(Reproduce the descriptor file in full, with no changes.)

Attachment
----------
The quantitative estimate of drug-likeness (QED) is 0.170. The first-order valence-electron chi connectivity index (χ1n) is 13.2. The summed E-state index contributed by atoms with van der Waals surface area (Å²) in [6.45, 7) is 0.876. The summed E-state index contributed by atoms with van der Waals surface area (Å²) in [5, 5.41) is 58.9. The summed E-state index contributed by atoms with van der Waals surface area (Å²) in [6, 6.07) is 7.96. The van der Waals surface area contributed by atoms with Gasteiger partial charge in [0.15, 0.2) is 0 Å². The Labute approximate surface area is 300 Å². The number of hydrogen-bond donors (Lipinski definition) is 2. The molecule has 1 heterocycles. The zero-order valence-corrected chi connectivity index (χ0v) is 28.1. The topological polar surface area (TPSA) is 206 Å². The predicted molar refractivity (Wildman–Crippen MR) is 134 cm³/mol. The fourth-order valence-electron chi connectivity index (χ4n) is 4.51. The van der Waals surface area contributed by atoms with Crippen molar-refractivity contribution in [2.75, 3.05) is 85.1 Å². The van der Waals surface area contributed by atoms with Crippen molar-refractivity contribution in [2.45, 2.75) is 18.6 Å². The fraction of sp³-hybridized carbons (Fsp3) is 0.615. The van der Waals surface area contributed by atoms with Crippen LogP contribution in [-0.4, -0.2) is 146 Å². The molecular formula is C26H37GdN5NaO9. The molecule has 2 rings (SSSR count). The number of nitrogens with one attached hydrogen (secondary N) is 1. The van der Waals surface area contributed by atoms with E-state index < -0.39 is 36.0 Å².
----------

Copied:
The quantitative estimate of drug-likeness (QED) is 0.170. The first-order valence-electron chi connectivity index (χ1n) is 13.2. The summed E-state index contributed by atoms with van der Waals surface area (Å²) in [6.45, 7) is 0.876. The summed E-state index contributed by atoms with van der Waals surface area (Å²) in [5, 5.41) is 58.9. The summed E-state index contributed by atoms with van der Waals surface area (Å²) in [6, 6.07) is 7.96. The van der Waals surface area contributed by atoms with Gasteiger partial charge in [0.15, 0.2) is 0 Å². The Labute approximate surface area is 300 Å². The number of hydrogen-bond donors (Lipinski definition) is 2. The molecule has 1 heterocycles. The zero-order valence-corrected chi connectivity index (χ0v) is 28.1. The topological polar surface area (TPSA) is 206 Å². The predicted molar refractivity (Wildman–Crippen MR) is 134 cm³/mol. The fourth-order valence-electron chi connectivity index (χ4n) is 4.51. The van der Waals surface area contributed by atoms with Crippen molar-refractivity contribution in [2.75, 3.05) is 85.1 Å². The van der Waals surface area contributed by atoms with Crippen molar-refractivity contribution in [2.45, 2.75) is 18.6 Å². The fraction of sp³-hybridized carbons (Fsp3) is 0.615. The van der Waals surface area contributed by atoms with Crippen LogP contribution in [-0.4, -0.2) is 146 Å². The molecular formula is C26H37GdN5NaO9. The molecule has 2 rings (SSSR count). The number of nitrogens with one attached hydrogen (secondary N) is 1. The van der Waals surface area contributed by atoms with E-state index < -0.39 is 36.0 Å².